When I was sixteen, sports psychology was only beginning to get a footing at the elite level. In competitive youth sports, it would never have occurred to anyone to call in a psychologist, and my inaccurate throws mystified my coaches. They couldn’t tell me what was going on, or how to fix it. After that Davis tournament I never again played catcher, but even at my regular position in left field, I still couldn’t throw accurately. I knew it was all in my mind. When I made a few good throws, I could suddenly throw for the rest of the day. When I had to field a double off the wall—with no time to think—my throws would sail sharply into the shortstop’s glove. But most of the time my throws were so inconsistent that my coach at Redwood High School finally asked our shortstop to run out to left field every time the ball was hit to me so I could toss it to her underhand. The ball felt awkward in my grip. I was clutching it or fumbling it, holding it too tight or too loose, consciously feeling it spin off the side of my hand as it flew diagonally away from my target or letting it tightly stick too long in my sweaty palm as I hurled it directly into the ground. When I made a bad throw, my eyes would water and I would swear under my breath. I was nothing. I was worthless. I found myself thinking: Please don’t hit the ball toward me. Anxious athletes can be brutal to themselves, says Dieffenbach. They manage to beat themselves up in ways no smart coach ever would. “Often times it’s really detrimental,” she says.
On the way home with my parents from one particularly bad tryout, my dad glanced up at me in the rearview mirror as I stared out the window with the volume up on my iPod. “We got to talk about this, J,” he said. My dad’s a college professor. He wanted to teach. But I didn’t want to listen. I wasn’t willing to admit something was going on. “Leave me alone,” I snapped. “Nothing’s wrong.”
But it wasn’t true. The anxiety was now a constant worry. I would start to think about it even before I reached the field. At long red lights, I could feel my heart rate increase as I drew quick sharp breaths and thought pointlessly about when the light would change. I couldn’t control it. “The problem just consumes them and they are never able to regain their status,” says Weiss as he describes why some athletes ultimately choose to leave the game.
Biologically speaking, it’s wrong to think about this anxiety differently than we view generalized anxiety. A singer or speaker prone to stage fright experiences the same mental processes as an athlete battling sports anxiety. As we feel worry, our muscles tense, breathing quickens, and we begin to sweat profusely, all because a small almond-shaped group of neurons in the brain called the amygdala is responding to the worry by activating the “fight or flight” response in our sympathetic nervous system. Perhaps, what sets elite athletes apart is that they manifest performance anxiety in very public, baffling ways. When they fail, their performance is judged and critiqued by everyone looking in as the athlete struggles to regain form.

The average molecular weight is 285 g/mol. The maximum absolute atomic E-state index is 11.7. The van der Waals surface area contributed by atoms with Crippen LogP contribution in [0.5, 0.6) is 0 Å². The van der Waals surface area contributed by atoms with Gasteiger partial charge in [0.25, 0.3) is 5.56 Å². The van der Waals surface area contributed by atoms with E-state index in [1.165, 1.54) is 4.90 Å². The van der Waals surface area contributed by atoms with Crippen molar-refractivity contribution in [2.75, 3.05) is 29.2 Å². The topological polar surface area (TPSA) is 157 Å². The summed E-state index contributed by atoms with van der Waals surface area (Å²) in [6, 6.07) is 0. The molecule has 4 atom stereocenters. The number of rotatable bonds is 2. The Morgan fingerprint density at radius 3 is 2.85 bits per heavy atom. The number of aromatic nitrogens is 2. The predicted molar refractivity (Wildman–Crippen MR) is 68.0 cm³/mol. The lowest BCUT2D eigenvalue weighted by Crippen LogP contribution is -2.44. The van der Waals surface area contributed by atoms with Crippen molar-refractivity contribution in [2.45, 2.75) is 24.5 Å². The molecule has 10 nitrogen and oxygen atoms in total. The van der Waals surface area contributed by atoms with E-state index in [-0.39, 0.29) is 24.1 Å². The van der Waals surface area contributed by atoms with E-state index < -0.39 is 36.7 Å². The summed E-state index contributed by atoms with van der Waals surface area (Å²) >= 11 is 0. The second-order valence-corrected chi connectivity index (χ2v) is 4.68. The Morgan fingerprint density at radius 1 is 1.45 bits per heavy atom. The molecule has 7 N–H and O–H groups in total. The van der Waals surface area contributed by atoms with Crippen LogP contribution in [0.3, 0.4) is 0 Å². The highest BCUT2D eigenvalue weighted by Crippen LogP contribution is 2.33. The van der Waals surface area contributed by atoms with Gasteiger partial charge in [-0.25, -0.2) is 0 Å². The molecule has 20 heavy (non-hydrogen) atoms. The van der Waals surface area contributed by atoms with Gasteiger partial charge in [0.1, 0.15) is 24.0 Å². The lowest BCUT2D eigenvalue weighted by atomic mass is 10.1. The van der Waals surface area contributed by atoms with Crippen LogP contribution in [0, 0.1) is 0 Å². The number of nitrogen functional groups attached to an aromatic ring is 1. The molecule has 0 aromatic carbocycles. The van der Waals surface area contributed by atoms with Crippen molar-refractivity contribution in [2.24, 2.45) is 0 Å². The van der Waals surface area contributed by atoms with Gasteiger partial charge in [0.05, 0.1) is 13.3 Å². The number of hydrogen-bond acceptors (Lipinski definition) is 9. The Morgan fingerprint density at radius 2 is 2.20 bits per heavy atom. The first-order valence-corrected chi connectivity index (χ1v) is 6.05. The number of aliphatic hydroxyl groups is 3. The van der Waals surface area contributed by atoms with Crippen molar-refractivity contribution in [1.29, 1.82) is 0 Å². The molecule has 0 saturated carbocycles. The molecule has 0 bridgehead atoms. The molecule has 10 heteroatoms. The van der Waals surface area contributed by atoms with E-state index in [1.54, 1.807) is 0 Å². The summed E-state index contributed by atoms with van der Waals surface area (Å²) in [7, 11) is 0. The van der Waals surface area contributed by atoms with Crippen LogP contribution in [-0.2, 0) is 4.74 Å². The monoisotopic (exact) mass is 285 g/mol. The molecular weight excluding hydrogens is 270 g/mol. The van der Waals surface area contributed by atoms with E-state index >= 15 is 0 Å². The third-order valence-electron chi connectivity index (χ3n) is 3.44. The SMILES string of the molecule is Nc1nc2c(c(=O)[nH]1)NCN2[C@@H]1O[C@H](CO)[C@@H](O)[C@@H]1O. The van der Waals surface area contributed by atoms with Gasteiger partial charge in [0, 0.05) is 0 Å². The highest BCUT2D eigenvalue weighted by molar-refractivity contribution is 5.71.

Athletes like swimmer Claire Donahue have lived this. The first time Donahue swam at the Olympic Trials was four years ago; she had never worked with a psychologist. Before her race, she was sent to the “ready room” behind the starting blocks. As she sat there with her competition around her, she began to get scared. She was still young, and wasn’t really expected to make the team, but she had put so much pressure on herself to do well. She surveyed her opponents and thought about how strong they looked. How could she compete? What if she came off the blocks too slow? What if she messed up? “I was thinking so many negative thoughts – it was almost out of control,” Donahue says. As she walked out to the blocks in front 13,000 people, Donahue’s muscles tensed up and her stomach lurched. She came off the blocks so fast that she had almost no energy left for the rest of the race. It was the biggest stage Donahue had every competed on, and also the most nervous she had ever felt. “I didn’t have control,” Donahue says.
-- Andrew Ramay, pole vaulter on UC Berkeley's Track and Field team
A ndrew Ramay walks into the small conference room at the University of California at Berkeley dressed in a purple shirt and baggy jeans and eases himself into one of the office chairs arranged around the brand new wooden table. The room is set up with a flat screen TV, a projector, and a white board. It looks like a place where teams could talk strategy or watch game video, but Ramay is here to talk about his mind. He is an accomplished pole-vaulter, recruited to vault at Berkeley, and now in his second year on Cal’s track and field team. When he made the transition from high school to college, his expectations were high. But during his freshman season his confidence plummeted. He found he could no longer clear heights he had mastered in high school. Now, placing his elbows on the arms of his chair, Ramay looks across the table at performance consultant Jonathan Okada. “I don’t trust what I’ve done, or my ability,” he says.